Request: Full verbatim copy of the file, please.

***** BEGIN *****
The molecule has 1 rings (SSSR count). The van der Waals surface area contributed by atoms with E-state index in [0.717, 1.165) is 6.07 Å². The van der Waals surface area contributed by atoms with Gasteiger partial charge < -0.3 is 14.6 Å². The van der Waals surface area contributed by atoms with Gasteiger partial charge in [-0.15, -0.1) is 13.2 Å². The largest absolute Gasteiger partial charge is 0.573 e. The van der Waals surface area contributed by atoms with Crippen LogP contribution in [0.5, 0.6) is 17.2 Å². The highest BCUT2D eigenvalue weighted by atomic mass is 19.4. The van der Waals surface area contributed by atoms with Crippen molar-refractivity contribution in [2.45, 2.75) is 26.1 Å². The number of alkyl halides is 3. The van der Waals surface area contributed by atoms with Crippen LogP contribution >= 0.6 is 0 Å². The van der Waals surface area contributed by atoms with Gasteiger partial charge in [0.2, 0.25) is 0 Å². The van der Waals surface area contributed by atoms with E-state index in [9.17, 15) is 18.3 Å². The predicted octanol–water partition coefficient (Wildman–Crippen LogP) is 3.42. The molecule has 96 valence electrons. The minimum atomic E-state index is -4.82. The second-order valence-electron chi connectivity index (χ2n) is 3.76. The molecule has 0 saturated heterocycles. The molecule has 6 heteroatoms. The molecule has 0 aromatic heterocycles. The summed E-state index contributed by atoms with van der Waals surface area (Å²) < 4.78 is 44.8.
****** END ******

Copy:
The molecule has 1 rings (SSSR count). The van der Waals surface area contributed by atoms with E-state index in [0.717, 1.165) is 6.07 Å². The van der Waals surface area contributed by atoms with Gasteiger partial charge < -0.3 is 14.6 Å². The van der Waals surface area contributed by atoms with Gasteiger partial charge in [-0.15, -0.1) is 13.2 Å². The largest absolute Gasteiger partial charge is 0.573 e. The van der Waals surface area contributed by atoms with Crippen LogP contribution in [0.5, 0.6) is 17.2 Å². The highest BCUT2D eigenvalue weighted by atomic mass is 19.4. The van der Waals surface area contributed by atoms with Crippen molar-refractivity contribution in [2.45, 2.75) is 26.1 Å². The number of alkyl halides is 3. The van der Waals surface area contributed by atoms with Crippen LogP contribution >= 0.6 is 0 Å². The van der Waals surface area contributed by atoms with Gasteiger partial charge in [0.2, 0.25) is 0 Å². The van der Waals surface area contributed by atoms with E-state index in [9.17, 15) is 18.3 Å². The predicted octanol–water partition coefficient (Wildman–Crippen LogP) is 3.42. The molecule has 96 valence electrons. The minimum atomic E-state index is -4.82. The second-order valence-electron chi connectivity index (χ2n) is 3.76. The molecule has 0 saturated heterocycles. The molecule has 6 heteroatoms. The molecule has 0 aromatic heterocycles. The summed E-state index contributed by atoms with van der Waals surface area (Å²) < 4.78 is 44.8.